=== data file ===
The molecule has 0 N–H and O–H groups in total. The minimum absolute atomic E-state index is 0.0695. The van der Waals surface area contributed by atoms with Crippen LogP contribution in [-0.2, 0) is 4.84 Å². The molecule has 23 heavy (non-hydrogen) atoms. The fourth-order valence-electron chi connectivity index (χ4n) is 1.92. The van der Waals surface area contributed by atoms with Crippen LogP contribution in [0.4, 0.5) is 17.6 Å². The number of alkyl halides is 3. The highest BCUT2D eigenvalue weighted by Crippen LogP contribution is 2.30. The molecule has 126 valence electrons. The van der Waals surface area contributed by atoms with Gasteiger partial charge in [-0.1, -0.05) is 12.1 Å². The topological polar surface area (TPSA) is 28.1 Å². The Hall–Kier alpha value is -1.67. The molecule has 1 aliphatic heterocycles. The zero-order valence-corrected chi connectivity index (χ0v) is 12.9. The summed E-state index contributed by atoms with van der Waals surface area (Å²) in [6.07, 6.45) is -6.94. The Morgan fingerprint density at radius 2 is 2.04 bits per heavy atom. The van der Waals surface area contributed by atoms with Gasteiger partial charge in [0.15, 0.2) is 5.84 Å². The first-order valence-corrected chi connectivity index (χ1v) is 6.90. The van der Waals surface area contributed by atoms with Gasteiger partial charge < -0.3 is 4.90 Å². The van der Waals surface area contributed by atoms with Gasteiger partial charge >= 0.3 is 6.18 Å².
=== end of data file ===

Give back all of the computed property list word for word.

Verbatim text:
The molecule has 0 N–H and O–H groups in total. The minimum absolute atomic E-state index is 0.0695. The van der Waals surface area contributed by atoms with Crippen LogP contribution in [-0.2, 0) is 4.84 Å². The molecule has 23 heavy (non-hydrogen) atoms. The fourth-order valence-electron chi connectivity index (χ4n) is 1.92. The van der Waals surface area contributed by atoms with Crippen LogP contribution in [0.4, 0.5) is 17.6 Å². The number of alkyl halides is 3. The highest BCUT2D eigenvalue weighted by Crippen LogP contribution is 2.30. The molecule has 126 valence electrons. The van der Waals surface area contributed by atoms with Gasteiger partial charge in [-0.1, -0.05) is 12.1 Å². The topological polar surface area (TPSA) is 28.1 Å². The Hall–Kier alpha value is -1.67. The molecule has 1 aliphatic heterocycles. The zero-order valence-corrected chi connectivity index (χ0v) is 12.9. The summed E-state index contributed by atoms with van der Waals surface area (Å²) in [6.07, 6.45) is -6.94. The Morgan fingerprint density at radius 2 is 2.04 bits per heavy atom. The van der Waals surface area contributed by atoms with Gasteiger partial charge in [0.15, 0.2) is 5.84 Å². The first-order valence-corrected chi connectivity index (χ1v) is 6.90. The van der Waals surface area contributed by atoms with Gasteiger partial charge < -0.3 is 4.90 Å². The van der Waals surface area contributed by atoms with Gasteiger partial charge >= 0.3 is 6.18 Å².